AEP officials say it is inexcusable that the problems with submetering have been widely known for years, yet little substantive action has been taken.

"They skirt the very rules that we as regulated utilities have to play by," Reitter said.

He repeatedly uses the term "imitation utility" to describe companies such as American Power and Nationwide Energy because he thinks "submeter company" is not an accurate way to describe these businesses.

A traditional submeter business model has been around for decades; under it, companies essentially are a billing service that charges a few dollars for each bill. In contrast, American Power, Nationwide Energy and others rely on markups on the cost of electricity and water.

How much is the markup? The companies won't say, but the nonpartisan Ohio Legislative Service Commission analyzed the differences in costs based on publicly available data and found a "bulk savings discount" of 25 percent. This example is based on a hypothetical 350-unit apartment complex in central Ohio.

The commission says it asked Nationwide Energy for information to better illustrate the cost differences, but the company declined to help other than to provide generalities about its business model that could not be verified.

Gary Morsches, Nationwide Energy's CEO, says criticism of his company is baseless. He calls out Whitt, the attorney who is working on the proposed class-action lawsuit and has several complaint cases before the PUCO.

"AEP Ohio and utility advocate Mark Whitt are waging a war to restrict property rights and suppress energy-saving innovations that benefit consumers," Morsches said in an e-mail. "NEP continues to apply, on behalf of its property-owner customers, the same electricity rate as the local host utility residential rate, and at some communities, the rate applied is less."

He added, "NEP’s services are a gateway to real energy innovation and efficiency in Ohio. We provide property owners the ability to meter for electricity via a smart meter for each separate unit. This network of smart meters creates a smart-metered microgrid, which provides greater flexibility, access to innovations and control over electricity generation and use."

Lacking consensus

The Dispatch's 2013 report mainly looked at how submeter bills compared with regulated prices for households, and it found that consumers were paying 5 to 40 percent more for service. The comparison was straightforward, using copies of bills and looking at what the regulated price would be for the same usage.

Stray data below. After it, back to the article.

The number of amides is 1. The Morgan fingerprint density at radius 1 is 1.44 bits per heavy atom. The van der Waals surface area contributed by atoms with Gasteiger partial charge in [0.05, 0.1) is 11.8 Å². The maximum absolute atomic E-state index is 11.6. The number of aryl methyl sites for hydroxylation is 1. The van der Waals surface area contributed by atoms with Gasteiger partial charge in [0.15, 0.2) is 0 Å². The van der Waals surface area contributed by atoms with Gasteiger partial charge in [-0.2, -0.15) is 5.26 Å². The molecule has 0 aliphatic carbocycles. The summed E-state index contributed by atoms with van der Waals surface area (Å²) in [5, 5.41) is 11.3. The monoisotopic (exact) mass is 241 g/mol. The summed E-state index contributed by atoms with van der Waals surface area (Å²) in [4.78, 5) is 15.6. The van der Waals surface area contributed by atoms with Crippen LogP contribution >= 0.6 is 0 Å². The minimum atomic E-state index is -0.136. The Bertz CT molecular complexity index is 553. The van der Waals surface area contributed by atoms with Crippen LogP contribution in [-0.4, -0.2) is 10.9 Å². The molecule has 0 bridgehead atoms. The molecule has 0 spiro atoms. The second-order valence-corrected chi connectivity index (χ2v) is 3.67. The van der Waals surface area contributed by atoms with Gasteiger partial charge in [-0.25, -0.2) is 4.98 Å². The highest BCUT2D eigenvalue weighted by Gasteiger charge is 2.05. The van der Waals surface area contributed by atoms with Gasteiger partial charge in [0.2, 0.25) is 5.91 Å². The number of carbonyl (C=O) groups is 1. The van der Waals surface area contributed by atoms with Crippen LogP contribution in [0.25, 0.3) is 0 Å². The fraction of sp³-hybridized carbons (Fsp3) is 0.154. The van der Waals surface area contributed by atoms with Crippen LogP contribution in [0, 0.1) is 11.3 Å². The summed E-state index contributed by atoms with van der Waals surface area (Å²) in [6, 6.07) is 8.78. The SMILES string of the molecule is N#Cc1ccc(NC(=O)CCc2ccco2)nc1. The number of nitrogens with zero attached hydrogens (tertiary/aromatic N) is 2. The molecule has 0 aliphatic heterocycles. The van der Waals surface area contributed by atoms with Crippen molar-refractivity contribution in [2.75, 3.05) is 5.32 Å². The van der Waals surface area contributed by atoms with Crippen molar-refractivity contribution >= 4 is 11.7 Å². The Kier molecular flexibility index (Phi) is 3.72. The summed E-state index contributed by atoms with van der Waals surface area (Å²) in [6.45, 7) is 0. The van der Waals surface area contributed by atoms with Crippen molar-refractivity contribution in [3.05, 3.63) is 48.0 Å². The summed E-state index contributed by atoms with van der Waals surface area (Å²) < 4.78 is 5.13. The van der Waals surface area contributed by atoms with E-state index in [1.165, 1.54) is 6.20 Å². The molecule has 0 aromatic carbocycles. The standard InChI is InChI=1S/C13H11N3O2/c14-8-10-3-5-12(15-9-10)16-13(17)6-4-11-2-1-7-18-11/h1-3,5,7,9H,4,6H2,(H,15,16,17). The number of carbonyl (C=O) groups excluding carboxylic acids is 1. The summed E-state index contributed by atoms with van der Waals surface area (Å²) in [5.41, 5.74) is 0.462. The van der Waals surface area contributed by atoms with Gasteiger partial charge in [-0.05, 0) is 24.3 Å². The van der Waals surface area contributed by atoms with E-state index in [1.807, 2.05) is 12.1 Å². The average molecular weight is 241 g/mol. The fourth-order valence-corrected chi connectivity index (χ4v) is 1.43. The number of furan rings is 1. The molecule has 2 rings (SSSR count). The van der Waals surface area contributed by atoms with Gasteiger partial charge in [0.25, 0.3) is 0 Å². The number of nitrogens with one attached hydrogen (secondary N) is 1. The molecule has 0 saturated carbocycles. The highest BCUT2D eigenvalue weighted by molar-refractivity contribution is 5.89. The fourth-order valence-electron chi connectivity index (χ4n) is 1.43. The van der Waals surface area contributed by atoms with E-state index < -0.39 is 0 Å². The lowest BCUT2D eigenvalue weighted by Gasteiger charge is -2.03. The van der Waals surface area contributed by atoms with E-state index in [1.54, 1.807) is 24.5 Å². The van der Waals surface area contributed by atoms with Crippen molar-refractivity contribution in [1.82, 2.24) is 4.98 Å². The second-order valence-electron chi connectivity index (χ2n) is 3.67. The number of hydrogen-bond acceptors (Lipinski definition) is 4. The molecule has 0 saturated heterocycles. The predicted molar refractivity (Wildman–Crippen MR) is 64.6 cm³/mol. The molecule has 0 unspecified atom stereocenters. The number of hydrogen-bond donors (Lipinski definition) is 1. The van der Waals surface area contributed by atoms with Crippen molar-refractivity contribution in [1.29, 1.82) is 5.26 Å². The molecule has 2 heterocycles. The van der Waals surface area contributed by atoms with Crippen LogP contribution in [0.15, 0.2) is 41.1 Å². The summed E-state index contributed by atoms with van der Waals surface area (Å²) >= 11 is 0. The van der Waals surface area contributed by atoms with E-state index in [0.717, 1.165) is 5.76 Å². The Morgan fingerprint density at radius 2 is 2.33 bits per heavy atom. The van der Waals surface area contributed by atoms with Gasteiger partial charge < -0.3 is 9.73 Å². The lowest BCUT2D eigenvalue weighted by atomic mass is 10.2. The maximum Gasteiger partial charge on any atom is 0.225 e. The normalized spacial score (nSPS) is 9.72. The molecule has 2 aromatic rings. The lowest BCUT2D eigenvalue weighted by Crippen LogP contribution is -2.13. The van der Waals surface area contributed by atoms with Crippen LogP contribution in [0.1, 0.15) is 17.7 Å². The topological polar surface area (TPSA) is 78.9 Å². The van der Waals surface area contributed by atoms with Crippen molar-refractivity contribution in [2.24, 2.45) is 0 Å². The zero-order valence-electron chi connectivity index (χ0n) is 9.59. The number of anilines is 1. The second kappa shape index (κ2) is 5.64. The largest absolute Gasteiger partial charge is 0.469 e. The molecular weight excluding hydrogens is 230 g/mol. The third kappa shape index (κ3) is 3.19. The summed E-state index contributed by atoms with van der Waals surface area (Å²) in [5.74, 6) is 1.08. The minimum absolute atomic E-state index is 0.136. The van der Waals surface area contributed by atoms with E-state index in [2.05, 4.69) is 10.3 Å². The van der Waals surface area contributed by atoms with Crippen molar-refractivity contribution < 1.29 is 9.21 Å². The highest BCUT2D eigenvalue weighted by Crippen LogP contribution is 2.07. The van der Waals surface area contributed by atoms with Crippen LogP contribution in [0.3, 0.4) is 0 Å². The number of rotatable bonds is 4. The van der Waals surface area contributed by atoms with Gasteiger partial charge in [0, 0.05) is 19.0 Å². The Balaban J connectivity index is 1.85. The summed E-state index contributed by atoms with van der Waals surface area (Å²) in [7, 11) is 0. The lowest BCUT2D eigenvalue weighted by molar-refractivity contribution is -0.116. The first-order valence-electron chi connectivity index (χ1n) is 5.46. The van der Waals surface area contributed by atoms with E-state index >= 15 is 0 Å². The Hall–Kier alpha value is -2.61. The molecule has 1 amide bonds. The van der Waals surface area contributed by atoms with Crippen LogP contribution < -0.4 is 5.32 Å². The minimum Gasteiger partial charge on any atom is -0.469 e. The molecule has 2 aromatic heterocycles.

The bulk-buying discounts spotlighted by the Legislative Service Commission are at the wholesale level and not visible to consumers.

As lawmakers and regulators look at the markups, their focus has been on the simple comparison of customer bills, with almost no scrutiny of the underlying business model.

The PUCO opened its investigation in 2015. The result was the June ruling that submeter companies can charge no more than a customer would pay to the regulated utility, with exceptions. Those exceptions include charges for electricity in common areas such as hallways, and a broader exception that allows occasional price gaps.

Nationwide Energy had phased out its extra charges on bills over the prior few years, so the company did not have to change its practices as a result of the PUCO order.

It was a different story for American Power. Based on dozens of bills reviewed by The Dispatch, customers were paying a monthly fee of $10 to $11 that was listed as "distribution recovery," plus a separate charge of $6.75 listed as "service charge." These charges were in addition to a base rate that was the same as the regulated price for a household.

After the PUCO order, American Power immediately halted the two charges. This adds up to an annual savings of about $200 per housing unit for the bills examined. If these bills are representative of the company's full customer base, the overall savings is $1 million to $2 million.

"We are well aware ... that this is not a full and complete fix of the submetering issue," PUCO Chairman Asim Haque said in a recent interview. "For a full and complete fix, we would need some guidance from the General Assembly."

In other words, he thinks the PUCO has done as much as is allowed under state law.

"We tried to take care of, from a policy perspective, the primary issue, which was price gouging," Haque said.

Duffey, the state legislator, has been one of the harshest critics of the PUCO action, which he describes as "just window-dressing" because it does not address the underlying business model.

He also worries that the General Assembly will ultimately pass something that appears to be consumer-friendly but has the effect of codifying harmful practices. For instance, he is leery of any proposal that includes a ban on local governments making their own rules governing submetering.

Brad Miller, a spokesman for House Speaker Cliff Rosenberger, R-Clarksville, had this statement:

"As the debate over submetering in recent years has illustrated, there has not been a consensus opinion on what, if anything, should be done legislatively," he said. "However, we do recognize the helpful steps that PUCO has taken to establish some standards for the industry, as well as companies like NEP that are changing its business practices to consumers’ benefit at the behest of property owners."

Two bills on the subject are pending, but there is little evidence that either has a chance of passing.

Meanwhile, the PUCO is still considering whether to revise any aspects of its June decision, which is a normal part of the process on a major case. The commission also is reviewing a complaint case from a consumer advocate, the Office of the Ohio Consumers' Counsel, that is seeking more protections for submeter customers in AEP territory.

In the background, the proposed class-action lawsuit remains active, with no indication of its likelihood of success.

Taken together, all this means there is a chance that consumers will see changes, but also a strong possibility that nothing will be different at this time next year.